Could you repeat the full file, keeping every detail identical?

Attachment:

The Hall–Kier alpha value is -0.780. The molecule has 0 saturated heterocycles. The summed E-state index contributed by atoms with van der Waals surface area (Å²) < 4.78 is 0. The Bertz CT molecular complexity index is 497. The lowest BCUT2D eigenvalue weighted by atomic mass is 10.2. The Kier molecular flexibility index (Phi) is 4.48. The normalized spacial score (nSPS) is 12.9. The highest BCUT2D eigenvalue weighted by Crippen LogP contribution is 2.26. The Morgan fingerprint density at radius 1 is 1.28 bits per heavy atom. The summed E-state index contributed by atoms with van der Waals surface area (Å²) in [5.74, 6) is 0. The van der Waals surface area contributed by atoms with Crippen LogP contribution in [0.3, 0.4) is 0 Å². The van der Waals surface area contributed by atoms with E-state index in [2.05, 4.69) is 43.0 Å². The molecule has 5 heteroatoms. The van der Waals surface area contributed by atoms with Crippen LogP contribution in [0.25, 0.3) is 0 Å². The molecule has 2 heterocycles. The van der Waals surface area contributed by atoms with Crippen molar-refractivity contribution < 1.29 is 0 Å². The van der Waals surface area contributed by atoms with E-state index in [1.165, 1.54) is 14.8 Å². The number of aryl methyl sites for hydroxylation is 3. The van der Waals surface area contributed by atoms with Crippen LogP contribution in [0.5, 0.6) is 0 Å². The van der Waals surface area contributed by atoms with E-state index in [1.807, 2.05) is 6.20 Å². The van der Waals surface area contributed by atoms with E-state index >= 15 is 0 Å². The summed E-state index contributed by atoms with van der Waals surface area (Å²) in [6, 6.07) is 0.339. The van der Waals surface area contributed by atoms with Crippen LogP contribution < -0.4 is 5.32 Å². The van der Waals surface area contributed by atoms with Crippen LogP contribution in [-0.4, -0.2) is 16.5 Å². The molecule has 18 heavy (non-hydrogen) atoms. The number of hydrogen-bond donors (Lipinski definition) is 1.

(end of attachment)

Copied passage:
The Hall–Kier alpha value is -0.780. The molecule has 0 saturated heterocycles. The summed E-state index contributed by atoms with van der Waals surface area (Å²) < 4.78 is 0. The Bertz CT molecular complexity index is 497. The lowest BCUT2D eigenvalue weighted by atomic mass is 10.2. The Kier molecular flexibility index (Phi) is 4.48. The normalized spacial score (nSPS) is 12.9. The highest BCUT2D eigenvalue weighted by Crippen LogP contribution is 2.26. The Morgan fingerprint density at radius 1 is 1.28 bits per heavy atom. The summed E-state index contributed by atoms with van der Waals surface area (Å²) in [5.74, 6) is 0. The van der Waals surface area contributed by atoms with Crippen LogP contribution in [0.3, 0.4) is 0 Å². The van der Waals surface area contributed by atoms with E-state index in [2.05, 4.69) is 43.0 Å². The molecule has 5 heteroatoms. The van der Waals surface area contributed by atoms with Crippen LogP contribution in [0.25, 0.3) is 0 Å². The molecule has 2 heterocycles. The van der Waals surface area contributed by atoms with Crippen molar-refractivity contribution < 1.29 is 0 Å². The van der Waals surface area contributed by atoms with E-state index in [1.165, 1.54) is 14.8 Å². The number of aryl methyl sites for hydroxylation is 3. The van der Waals surface area contributed by atoms with Crippen LogP contribution in [0.5, 0.6) is 0 Å². The van der Waals surface area contributed by atoms with E-state index in [1.807, 2.05) is 6.20 Å². The van der Waals surface area contributed by atoms with E-state index >= 15 is 0 Å². The summed E-state index contributed by atoms with van der Waals surface area (Å²) in [6, 6.07) is 0.339. The van der Waals surface area contributed by atoms with Crippen LogP contribution < -0.4 is 5.32 Å². The van der Waals surface area contributed by atoms with Crippen LogP contribution in [-0.4, -0.2) is 16.5 Å². The molecule has 18 heavy (non-hydrogen) atoms. The number of hydrogen-bond donors (Lipinski definition) is 1.